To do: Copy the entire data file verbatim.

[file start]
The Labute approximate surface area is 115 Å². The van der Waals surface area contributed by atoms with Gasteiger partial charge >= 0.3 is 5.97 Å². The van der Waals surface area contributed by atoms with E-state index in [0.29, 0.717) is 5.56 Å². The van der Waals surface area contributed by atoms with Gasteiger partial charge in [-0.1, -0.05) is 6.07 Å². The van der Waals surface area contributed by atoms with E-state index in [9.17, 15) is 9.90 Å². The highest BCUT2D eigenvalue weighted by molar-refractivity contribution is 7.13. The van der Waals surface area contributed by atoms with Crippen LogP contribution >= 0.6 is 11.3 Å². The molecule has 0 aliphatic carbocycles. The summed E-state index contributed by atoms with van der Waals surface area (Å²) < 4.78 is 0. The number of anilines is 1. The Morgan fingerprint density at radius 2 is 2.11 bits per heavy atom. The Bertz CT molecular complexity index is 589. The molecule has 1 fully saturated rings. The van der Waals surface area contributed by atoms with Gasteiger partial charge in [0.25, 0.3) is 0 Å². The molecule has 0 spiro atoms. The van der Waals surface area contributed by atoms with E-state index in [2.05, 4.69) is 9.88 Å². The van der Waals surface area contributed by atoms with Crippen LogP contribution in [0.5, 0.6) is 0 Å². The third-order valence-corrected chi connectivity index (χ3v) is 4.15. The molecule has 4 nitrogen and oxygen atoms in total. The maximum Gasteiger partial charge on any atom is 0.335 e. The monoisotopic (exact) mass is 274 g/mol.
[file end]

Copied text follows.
The Labute approximate surface area is 115 Å². The van der Waals surface area contributed by atoms with Gasteiger partial charge >= 0.3 is 5.97 Å². The van der Waals surface area contributed by atoms with E-state index in [0.29, 0.717) is 5.56 Å². The van der Waals surface area contributed by atoms with Gasteiger partial charge in [-0.1, -0.05) is 6.07 Å². The van der Waals surface area contributed by atoms with E-state index in [9.17, 15) is 9.90 Å². The highest BCUT2D eigenvalue weighted by molar-refractivity contribution is 7.13. The van der Waals surface area contributed by atoms with Crippen LogP contribution >= 0.6 is 11.3 Å². The molecule has 0 aliphatic carbocycles. The summed E-state index contributed by atoms with van der Waals surface area (Å²) < 4.78 is 0. The number of anilines is 1. The Morgan fingerprint density at radius 2 is 2.11 bits per heavy atom. The Bertz CT molecular complexity index is 589. The molecule has 1 fully saturated rings. The van der Waals surface area contributed by atoms with Gasteiger partial charge in [0.25, 0.3) is 0 Å². The molecule has 0 spiro atoms. The van der Waals surface area contributed by atoms with E-state index in [2.05, 4.69) is 9.88 Å². The van der Waals surface area contributed by atoms with Crippen LogP contribution in [0.5, 0.6) is 0 Å². The third-order valence-corrected chi connectivity index (χ3v) is 4.15. The molecule has 4 nitrogen and oxygen atoms in total. The maximum Gasteiger partial charge on any atom is 0.335 e. The monoisotopic (exact) mass is 274 g/mol.